AB - For the first time a consistent catalytic mechanism of phospholipase C from Bacillus cereus is reported based on molecular mechanics calculations. We have identified the position of the nucleophilic water molecule, which is directly involved in the hydrolysis of the natural substrate phosphatidylcholine, in phospholipase C. This catalytically essential water molecule, after being activated by an acidic residue (Asp55), performs the nucleophilic attack on the phosphorus atom in the substrate, leading to a trigonal bipyramidal pentacoordinated intermediate (and structurally similar transition state). The subsequent collapse of the intermediate, regeneration of the enzyme, and release of the products has to involve a not yet identified second water molecule. The catalytic mechanism reported here is based on a series of molecular mechanics calculations. First, the x-ray structure of phospholipase C from B cereus including a docked substrate molecule was subjected to a stepwise molecular mechanics energy minimization. Second, the location of the nucleophilic water molecule in the active site of the fully relaxed enzyme-substrate complex was determined by evaluation of nonbonded interaction energies between the complex and a water molecule. The nucleophilic water molecule is positioned at a distance (3.8 A) from the phosphorus atom in the substrate, which is in good agreement with experimentally observed distances. Finally, the stability of the complex between phospholipase C, the substrate, and the nucleophilic water molecule was verified during a 100 ps molecular dynamics simulation. During the simulation the substrate undergoes a conformational change, but retains its localization in the active site. The contacts between the enzyme, the substrate, and the nucleophilic water molecule display some fluctuations, but remain within reasonable limits, thereby confirming the stability of the enzyme-substrate-water complex. The protocol developed for energy minimization of phospholipase C containing three zinc ions located closely together at the bottom of the active site cleft is reported in detail. In order to handle the strong electrostatic interactions in the active site realistically during energy minimization, delocalization of the charges from the three zinc ions was considered. Therefore, quantum mechanics calculations on the zinc ions and the zinc-coordinating residues were carried out prior to the molecular mechanics calculations, and two different sets of partial atomic charges (MNDO-Mulliken and AMI-ESP) were applied. After careful assignment of partial atomic charges, a complete energy minimization of the protein was carried out by a stepwise procedure without explicit solvent molecules. Energy minimization with either set of charges yielded structures, which were very similar both to the x-ray structure and to each other, although using AMI-ESP partial atomic charges and a dielectric constant of 4, yielded the best protein structure.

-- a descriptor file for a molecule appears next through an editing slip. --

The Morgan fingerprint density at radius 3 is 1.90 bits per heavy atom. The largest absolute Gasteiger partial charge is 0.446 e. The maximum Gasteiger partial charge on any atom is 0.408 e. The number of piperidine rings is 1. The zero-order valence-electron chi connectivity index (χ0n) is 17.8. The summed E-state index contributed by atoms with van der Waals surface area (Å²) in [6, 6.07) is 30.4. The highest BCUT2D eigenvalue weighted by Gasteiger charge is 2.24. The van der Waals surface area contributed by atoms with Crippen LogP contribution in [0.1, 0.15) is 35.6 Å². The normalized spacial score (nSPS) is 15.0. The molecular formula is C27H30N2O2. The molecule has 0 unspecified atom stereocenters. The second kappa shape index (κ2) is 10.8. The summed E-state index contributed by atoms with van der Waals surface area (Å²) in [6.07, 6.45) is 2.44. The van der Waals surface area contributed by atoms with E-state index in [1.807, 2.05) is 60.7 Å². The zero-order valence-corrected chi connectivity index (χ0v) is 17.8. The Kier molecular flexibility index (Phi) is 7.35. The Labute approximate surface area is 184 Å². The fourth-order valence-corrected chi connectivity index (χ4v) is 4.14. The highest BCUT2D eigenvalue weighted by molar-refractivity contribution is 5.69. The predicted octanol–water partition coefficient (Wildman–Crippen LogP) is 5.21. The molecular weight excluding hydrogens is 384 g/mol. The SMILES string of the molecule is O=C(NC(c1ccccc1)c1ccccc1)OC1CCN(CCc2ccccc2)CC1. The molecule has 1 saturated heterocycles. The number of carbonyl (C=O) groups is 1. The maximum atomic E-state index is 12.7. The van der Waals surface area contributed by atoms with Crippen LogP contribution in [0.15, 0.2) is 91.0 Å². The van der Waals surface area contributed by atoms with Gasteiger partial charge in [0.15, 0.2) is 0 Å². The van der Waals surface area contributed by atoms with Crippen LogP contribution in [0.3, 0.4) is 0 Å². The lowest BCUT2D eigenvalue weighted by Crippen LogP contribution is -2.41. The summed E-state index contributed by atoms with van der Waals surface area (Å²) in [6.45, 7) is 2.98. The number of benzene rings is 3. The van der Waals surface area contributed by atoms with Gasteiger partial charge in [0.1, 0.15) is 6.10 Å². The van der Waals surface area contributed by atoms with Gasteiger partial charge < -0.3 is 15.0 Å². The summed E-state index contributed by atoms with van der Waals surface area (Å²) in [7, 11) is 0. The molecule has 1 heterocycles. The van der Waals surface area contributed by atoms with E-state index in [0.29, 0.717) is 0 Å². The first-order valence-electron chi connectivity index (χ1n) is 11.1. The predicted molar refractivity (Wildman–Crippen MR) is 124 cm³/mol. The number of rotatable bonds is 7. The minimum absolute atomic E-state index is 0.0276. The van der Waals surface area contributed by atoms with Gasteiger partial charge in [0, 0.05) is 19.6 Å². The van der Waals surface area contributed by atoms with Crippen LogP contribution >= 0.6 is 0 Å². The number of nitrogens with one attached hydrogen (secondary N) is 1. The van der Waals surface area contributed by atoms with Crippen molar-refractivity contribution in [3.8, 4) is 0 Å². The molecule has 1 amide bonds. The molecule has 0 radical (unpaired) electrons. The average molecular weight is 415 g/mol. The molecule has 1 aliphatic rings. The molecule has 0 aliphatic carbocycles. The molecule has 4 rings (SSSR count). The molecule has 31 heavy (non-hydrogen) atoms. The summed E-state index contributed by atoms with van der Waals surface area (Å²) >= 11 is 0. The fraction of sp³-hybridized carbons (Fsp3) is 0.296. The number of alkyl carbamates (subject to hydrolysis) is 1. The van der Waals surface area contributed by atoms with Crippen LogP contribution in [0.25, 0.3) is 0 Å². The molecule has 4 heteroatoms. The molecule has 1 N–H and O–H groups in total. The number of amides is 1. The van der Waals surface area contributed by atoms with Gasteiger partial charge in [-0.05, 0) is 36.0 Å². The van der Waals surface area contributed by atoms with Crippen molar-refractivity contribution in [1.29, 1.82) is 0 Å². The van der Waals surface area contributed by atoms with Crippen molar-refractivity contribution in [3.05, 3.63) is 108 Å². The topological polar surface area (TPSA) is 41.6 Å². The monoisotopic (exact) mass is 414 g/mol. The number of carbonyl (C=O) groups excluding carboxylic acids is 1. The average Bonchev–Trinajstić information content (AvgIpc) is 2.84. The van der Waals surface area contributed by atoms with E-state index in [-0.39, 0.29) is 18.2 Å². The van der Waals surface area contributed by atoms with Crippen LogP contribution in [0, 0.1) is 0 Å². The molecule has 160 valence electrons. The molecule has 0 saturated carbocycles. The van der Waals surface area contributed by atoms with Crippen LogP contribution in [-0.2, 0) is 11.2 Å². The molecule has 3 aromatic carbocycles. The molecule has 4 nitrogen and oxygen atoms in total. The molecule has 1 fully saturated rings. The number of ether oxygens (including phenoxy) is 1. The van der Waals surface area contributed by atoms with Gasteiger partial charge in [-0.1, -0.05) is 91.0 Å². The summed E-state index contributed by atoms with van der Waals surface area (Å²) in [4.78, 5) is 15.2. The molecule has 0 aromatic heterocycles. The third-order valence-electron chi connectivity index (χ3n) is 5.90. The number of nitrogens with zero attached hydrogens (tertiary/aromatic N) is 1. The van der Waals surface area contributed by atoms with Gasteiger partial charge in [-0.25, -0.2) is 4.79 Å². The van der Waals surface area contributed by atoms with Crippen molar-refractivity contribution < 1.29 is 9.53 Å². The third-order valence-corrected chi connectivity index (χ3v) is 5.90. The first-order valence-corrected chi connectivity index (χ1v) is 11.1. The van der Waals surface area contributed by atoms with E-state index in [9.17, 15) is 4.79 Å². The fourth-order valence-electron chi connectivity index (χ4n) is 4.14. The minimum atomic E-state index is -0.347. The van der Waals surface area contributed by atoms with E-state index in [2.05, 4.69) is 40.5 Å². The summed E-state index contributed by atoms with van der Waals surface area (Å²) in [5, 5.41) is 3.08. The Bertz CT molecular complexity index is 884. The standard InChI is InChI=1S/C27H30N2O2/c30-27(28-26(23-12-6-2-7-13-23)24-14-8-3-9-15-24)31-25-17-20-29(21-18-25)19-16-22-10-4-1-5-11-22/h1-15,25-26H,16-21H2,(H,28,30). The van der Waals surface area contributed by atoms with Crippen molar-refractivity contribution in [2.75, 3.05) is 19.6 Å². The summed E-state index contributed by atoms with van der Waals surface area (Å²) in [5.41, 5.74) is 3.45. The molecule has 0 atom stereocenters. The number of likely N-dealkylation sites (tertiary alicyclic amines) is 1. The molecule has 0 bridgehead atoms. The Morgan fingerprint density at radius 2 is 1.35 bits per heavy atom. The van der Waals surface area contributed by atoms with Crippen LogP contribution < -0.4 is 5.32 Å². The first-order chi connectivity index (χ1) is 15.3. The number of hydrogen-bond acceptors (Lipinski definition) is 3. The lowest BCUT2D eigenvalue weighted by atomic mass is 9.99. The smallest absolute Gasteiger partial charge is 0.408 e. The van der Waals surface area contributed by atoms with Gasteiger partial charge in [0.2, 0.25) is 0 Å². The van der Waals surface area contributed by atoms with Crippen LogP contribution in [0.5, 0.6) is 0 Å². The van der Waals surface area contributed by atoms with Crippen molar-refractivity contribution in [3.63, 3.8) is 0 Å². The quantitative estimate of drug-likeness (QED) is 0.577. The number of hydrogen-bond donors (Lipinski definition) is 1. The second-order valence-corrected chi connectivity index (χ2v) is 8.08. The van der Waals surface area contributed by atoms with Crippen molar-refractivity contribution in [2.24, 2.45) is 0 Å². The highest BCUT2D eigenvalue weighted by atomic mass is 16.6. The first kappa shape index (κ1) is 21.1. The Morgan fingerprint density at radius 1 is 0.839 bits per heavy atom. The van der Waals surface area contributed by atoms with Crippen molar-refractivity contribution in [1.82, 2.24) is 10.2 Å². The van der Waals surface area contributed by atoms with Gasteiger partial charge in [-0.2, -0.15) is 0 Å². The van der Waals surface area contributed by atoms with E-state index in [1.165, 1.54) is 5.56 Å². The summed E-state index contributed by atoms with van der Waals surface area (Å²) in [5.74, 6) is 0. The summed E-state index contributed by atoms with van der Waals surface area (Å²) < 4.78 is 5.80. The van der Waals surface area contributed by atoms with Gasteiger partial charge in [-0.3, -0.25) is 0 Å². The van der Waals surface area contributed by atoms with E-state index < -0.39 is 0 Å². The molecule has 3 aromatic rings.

KW - Bacillus cereus

KW - Binding Sites

KW - Computer Simulation

KW - Crystallography, X-Ray

KW - Hydrogen Bonding

KW - Models, Molecular

KW - Phospholipids

KW - Protein Binding

KW - Protein Conformation

KW - Protein Structure, Tertiary

KW - Type C Phospholipases

KW - Zinc

U2 - 10.1002/(SICI)1097-0282(199709)42:3<319::aid-bip5>3.0.CO;2-P

DO - 10.1002/(SICI)1097-0282(199709)42:3<319::aid-bip5>3.0.CO;2-P

M3 - Journal article

C2 - 9279125

VL - 42

SP - 319

EP - 336

JO - Biopolymers

JF - Biopolymers

SN - 0006-3525

IS - 3

ER -

ID: 38394473